If you do opt for liability-only coverage, choose the highest liability limits you can afford. Higher liability limits will mean discounts in the long-run. Insurers reward drivers who opt for higher liability limits, a choice they see as financially responsible.

Look for discounts. Most insurers offer a standard array of valuable discounts, such as multi-policy discounts, good student discounts, or affinity discounts. Some can save you up to 10%.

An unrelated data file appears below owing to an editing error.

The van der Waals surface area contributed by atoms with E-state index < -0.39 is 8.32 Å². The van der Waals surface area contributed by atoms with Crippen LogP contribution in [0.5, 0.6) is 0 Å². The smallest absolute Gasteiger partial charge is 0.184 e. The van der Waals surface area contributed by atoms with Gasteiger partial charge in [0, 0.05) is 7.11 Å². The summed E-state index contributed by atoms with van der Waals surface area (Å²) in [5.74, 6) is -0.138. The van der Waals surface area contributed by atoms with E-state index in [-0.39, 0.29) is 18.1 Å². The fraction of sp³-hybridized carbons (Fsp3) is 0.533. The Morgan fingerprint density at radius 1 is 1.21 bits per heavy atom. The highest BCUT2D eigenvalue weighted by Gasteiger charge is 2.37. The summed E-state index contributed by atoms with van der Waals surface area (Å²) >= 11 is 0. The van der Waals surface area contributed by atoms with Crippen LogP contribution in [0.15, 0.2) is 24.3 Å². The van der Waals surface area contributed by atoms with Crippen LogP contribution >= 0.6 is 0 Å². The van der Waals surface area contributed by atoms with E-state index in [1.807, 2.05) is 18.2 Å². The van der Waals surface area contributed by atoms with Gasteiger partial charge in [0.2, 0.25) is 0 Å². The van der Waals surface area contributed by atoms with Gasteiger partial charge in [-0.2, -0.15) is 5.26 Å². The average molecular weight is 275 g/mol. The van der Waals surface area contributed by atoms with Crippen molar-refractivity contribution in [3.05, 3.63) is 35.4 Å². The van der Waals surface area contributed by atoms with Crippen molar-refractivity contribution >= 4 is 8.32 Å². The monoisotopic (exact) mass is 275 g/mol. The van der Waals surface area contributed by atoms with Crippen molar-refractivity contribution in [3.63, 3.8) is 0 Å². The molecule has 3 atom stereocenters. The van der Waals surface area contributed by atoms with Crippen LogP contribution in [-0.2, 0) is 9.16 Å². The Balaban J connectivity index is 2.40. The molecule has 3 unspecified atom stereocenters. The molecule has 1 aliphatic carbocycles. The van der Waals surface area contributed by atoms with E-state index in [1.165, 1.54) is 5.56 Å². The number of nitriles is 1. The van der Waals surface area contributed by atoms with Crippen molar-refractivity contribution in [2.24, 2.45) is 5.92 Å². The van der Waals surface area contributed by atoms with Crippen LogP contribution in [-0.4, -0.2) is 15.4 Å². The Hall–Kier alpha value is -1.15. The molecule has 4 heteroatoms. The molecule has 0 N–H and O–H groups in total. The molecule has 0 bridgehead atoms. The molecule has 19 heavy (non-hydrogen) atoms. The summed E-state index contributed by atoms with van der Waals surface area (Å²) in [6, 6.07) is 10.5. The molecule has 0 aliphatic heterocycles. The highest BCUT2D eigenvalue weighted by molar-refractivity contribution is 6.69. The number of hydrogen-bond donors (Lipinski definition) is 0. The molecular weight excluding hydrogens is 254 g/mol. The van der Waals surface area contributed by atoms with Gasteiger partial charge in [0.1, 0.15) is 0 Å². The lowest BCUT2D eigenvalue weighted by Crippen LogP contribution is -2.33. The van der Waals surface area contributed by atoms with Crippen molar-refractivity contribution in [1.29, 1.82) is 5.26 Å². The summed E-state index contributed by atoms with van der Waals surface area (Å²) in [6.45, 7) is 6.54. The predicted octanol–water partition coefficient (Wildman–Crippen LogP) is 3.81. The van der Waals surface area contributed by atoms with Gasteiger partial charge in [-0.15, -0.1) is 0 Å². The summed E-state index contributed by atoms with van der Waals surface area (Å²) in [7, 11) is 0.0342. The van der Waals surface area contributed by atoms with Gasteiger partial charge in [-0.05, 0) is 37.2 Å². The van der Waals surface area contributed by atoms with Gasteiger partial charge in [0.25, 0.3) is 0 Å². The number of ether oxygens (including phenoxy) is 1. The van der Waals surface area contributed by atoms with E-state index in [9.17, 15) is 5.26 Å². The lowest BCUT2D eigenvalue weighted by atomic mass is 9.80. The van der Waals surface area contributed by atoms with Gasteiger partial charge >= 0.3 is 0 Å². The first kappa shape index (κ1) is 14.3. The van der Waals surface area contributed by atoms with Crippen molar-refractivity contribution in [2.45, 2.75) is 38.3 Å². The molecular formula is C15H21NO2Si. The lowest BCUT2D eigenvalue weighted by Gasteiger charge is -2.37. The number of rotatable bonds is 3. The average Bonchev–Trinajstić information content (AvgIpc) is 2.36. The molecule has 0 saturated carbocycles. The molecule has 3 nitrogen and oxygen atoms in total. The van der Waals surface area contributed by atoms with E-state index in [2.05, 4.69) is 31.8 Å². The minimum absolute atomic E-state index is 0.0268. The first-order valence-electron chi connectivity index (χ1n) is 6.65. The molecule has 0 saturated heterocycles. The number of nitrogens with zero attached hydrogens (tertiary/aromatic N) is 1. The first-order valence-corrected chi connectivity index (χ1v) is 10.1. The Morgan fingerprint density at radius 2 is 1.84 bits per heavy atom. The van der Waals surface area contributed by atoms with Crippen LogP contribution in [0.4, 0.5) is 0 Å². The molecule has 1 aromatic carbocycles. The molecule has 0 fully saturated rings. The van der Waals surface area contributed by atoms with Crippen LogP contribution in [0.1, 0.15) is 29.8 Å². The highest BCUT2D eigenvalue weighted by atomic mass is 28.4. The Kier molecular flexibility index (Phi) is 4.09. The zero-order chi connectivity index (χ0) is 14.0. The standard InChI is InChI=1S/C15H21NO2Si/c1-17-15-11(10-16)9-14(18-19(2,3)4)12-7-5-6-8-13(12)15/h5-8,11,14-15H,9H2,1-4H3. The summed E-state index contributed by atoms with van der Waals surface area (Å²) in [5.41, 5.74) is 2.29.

Arrange for your monthly payments to be made by automatic electronic funds transfer (EFT). Using a preferred payment method like this will help you avoid installment fees of $5 to $10 per month.

Whether a down payment is required or not, always compare several quotes using the same coverage options, and research insurers before buying policies. You can do the following easily online:

If you have difficulty finding a no-deposit policy, don’t let it get you down. And don’t skip coverage just because of what you have to pay today: If something happens and you don’t have insurance, the financial devastation will be far worse than several hundred dollars of down payment.